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Before calling the psychiatric consultant, think of delirium
- Mimics many primary psychiatric disorders
- Prevalence about 20% on general medical units; 80% in ICUs
By definition caused by medical problems and/or medications
- Try using the Confusion Assessment Method (CAM)
Try the Mini-Cog!
Sorry about that, this video doesn’t seem to work in the slide set, but try the video below or the link in my comment below!
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Basic Delirium Management Recommendations
The first priority is to evaluate and manage the medical problems causing delirium.
Avoid Benzodiazepines and anticholinergic agents, such as TCAs, Benadryl, Hydroxyzine. Try to minimize exposure to opioids, which also can cause delirium.
Nonpharmacologic management for improving delirium includes the following critically important intervention:
1. Reorient the patient daily by keeping white board in room with correct date
2. Provide cognitive stimulation during the day
3. Improve sleep at night with non-pharmacologic methods if possible
4. Get the patient up and out of bed. Early mobilization is important, even if it means up to the chair.
5. Timely removal of catheters and physical restraints
6. If patient wears devices such as glasses, hearing aids etc. make sure the patient has them and uses them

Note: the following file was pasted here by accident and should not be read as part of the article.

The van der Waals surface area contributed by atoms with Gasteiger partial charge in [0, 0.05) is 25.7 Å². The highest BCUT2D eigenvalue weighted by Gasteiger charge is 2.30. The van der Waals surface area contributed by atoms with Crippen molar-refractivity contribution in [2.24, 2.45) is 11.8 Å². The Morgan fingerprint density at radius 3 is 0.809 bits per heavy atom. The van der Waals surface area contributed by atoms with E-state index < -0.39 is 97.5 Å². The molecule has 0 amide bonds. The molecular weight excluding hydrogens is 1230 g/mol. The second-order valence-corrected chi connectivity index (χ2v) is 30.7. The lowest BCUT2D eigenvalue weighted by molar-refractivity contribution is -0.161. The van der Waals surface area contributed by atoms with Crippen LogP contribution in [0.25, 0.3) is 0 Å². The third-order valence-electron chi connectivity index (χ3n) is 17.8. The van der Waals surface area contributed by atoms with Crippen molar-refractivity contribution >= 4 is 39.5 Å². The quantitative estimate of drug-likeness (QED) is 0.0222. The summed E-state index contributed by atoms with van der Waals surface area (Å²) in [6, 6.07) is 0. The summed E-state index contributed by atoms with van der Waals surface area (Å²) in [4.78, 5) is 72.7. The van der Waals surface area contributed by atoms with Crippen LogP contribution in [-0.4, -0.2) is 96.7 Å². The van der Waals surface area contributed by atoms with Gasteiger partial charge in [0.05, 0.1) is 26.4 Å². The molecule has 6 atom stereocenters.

7. Early correction of dehydration and encouraging good nutrition
8. Keeping unit quiet and minimizing noise as much as possible.
Basic Delirium Management Recommendations, cont.
There have been studies using dexmedetomidine in weaning ventilated patients showing reduction in agitation.
Dexmedetomidine was shown to be a “promising agent” for management of ICU-associated delirious agitation.
Monitoring Side Effects of Antipsychotic When Using it for Agitation:
- Continue to monitor EKG periodically with Haldol, which, particularly when given IV, may cause QTc prolongation. Others side effects include rigidity, cogwheeling, tremor, somnolence. Neuroleptic malignant syndrome is a medical emergency.
- If the patient receives Haldol IV, cardiac monitoring is needed.
- Monitor electrolytes, including magnesium and calcium, and TSH.
- The risk for QTc prolongation is not zero with other antipsychotics, including the atypicals. Atypical antipsychotics may increase the risk of mortality in the demented elderly.
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